Labour's pink bus rolls in to the capital

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Labour's pink bus rolls in to the capital

The Labour Deputy Leader Harriet Harman is in Croydon today to promote the party's Woman to Woman campaign ahead of May’s General Election.

In the last general election 1.1 million women in London did not vote, something the party wants to change and they are using their pink campaign bus to promote this.

A poll carried out by TNS on behalf of BBC’s Radio 4 programme Woman’s Hour found that an extra 10 per cent of women are ‘undecided’ about voting in the general election, in comparison with men in the UK.

The bus intends to tour 70 constituencies focusing on key issues to women such as; childcare, social care, domestic violence and equal pay.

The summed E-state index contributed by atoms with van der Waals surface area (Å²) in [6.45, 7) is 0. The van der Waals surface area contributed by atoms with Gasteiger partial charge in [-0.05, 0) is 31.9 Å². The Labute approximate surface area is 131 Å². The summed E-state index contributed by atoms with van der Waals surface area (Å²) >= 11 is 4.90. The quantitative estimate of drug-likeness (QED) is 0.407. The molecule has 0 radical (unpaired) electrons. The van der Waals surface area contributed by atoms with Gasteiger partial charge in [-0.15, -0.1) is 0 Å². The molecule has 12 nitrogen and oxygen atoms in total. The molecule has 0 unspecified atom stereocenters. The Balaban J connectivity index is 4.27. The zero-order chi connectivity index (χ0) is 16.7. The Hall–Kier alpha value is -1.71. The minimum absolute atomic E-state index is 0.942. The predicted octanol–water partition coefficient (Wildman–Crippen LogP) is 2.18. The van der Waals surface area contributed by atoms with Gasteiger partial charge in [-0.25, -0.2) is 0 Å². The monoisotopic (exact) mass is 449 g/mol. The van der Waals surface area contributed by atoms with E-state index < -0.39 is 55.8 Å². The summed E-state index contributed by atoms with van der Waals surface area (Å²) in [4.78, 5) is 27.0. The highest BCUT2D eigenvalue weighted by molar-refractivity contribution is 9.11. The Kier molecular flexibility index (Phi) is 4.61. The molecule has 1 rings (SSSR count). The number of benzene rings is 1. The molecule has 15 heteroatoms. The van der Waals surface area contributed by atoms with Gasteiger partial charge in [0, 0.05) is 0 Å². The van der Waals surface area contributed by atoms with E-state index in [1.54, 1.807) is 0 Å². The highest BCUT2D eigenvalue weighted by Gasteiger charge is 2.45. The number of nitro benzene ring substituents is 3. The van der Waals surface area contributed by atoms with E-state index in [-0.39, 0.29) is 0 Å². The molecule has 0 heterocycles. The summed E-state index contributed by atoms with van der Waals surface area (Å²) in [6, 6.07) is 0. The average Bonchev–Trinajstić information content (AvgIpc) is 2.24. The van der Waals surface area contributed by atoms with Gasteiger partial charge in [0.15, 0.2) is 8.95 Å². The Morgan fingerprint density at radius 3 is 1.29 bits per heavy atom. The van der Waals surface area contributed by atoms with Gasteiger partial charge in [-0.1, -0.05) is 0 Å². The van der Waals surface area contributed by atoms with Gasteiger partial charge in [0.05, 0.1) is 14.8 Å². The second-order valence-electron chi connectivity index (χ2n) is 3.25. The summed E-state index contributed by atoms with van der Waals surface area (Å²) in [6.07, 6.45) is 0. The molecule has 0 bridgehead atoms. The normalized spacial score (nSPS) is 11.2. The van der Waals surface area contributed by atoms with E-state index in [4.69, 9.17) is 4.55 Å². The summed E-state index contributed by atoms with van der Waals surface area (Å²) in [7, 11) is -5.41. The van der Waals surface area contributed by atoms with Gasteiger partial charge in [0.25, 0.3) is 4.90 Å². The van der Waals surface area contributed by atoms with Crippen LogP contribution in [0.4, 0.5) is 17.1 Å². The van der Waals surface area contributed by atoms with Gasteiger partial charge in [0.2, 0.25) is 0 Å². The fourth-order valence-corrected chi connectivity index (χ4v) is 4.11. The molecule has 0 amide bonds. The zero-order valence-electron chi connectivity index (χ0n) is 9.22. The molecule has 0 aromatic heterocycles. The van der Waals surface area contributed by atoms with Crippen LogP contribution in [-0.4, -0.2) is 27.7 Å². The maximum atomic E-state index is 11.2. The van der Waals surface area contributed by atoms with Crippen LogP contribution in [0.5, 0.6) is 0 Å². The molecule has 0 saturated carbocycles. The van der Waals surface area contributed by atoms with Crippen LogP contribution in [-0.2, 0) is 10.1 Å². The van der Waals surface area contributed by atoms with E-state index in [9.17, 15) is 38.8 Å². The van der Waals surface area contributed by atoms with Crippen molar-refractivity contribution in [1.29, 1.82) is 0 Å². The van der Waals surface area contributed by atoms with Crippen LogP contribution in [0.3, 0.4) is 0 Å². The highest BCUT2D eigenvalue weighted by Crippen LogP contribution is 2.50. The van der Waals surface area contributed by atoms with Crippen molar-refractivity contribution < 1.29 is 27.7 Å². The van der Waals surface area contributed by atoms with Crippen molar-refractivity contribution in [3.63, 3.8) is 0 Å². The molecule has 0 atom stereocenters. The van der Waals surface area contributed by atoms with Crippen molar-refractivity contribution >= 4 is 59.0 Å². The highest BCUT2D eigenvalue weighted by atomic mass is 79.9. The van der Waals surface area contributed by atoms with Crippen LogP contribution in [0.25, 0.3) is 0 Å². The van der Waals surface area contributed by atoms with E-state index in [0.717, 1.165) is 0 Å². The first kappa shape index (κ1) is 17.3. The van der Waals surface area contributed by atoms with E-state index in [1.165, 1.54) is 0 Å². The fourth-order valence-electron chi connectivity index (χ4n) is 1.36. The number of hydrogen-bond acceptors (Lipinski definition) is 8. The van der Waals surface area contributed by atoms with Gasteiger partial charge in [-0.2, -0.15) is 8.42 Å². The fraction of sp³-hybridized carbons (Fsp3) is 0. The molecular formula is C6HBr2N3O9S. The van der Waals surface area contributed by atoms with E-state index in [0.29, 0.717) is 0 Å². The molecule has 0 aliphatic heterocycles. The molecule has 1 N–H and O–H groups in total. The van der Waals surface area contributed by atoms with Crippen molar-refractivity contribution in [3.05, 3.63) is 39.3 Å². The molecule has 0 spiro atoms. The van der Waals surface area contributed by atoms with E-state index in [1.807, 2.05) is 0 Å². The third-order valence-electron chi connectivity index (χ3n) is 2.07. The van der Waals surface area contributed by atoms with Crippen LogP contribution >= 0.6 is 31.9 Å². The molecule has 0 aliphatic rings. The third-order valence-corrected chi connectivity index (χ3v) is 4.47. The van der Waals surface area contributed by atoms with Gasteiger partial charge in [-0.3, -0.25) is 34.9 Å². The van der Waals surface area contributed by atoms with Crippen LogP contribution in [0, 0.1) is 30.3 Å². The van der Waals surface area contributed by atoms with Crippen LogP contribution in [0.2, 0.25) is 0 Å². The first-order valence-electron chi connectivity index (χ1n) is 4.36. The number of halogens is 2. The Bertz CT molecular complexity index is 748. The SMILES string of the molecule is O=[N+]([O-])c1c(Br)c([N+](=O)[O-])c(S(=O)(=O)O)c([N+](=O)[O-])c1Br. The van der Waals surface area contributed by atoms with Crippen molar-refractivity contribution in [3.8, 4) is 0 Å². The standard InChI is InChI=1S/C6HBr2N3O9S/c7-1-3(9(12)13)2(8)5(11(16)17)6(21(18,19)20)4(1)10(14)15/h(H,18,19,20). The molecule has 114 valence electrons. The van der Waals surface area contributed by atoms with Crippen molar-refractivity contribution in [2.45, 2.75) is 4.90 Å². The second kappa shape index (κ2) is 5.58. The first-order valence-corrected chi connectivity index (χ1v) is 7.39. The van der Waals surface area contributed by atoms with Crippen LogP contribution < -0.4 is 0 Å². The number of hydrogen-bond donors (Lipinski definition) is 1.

The Labour Deputy Leader will join other female MPs around the country to talk to female voters to have, what co-ordinator Lucy Powell described as “a conversation about the kitchen table, and around the kitchen table.” 

The bus has been criticised as being patronising to women, in it’s colour and it’s approach.

Harriet Harman replied to these criticisms saying: “I don’t think it’s at all patronising to recognise that women have got different patterns of their working lives, there’s different patterns in families between what women do and what men do. That is to recognise the reality and to say public policy needs to address that.

“One danger there isn’t is that actually people won’t want to talk to us or engage with us and will think we’re patronising. I’m confident that people will think: ‘Well, there’s somebody here interested in my life and listening to me, about how I’ve got to work till I’m 67 and look after a relative and look after a grandchild, and I’m very good at my job but I’m underpaid’.”

London Live’s Reya El-Salahi was with the campaign.

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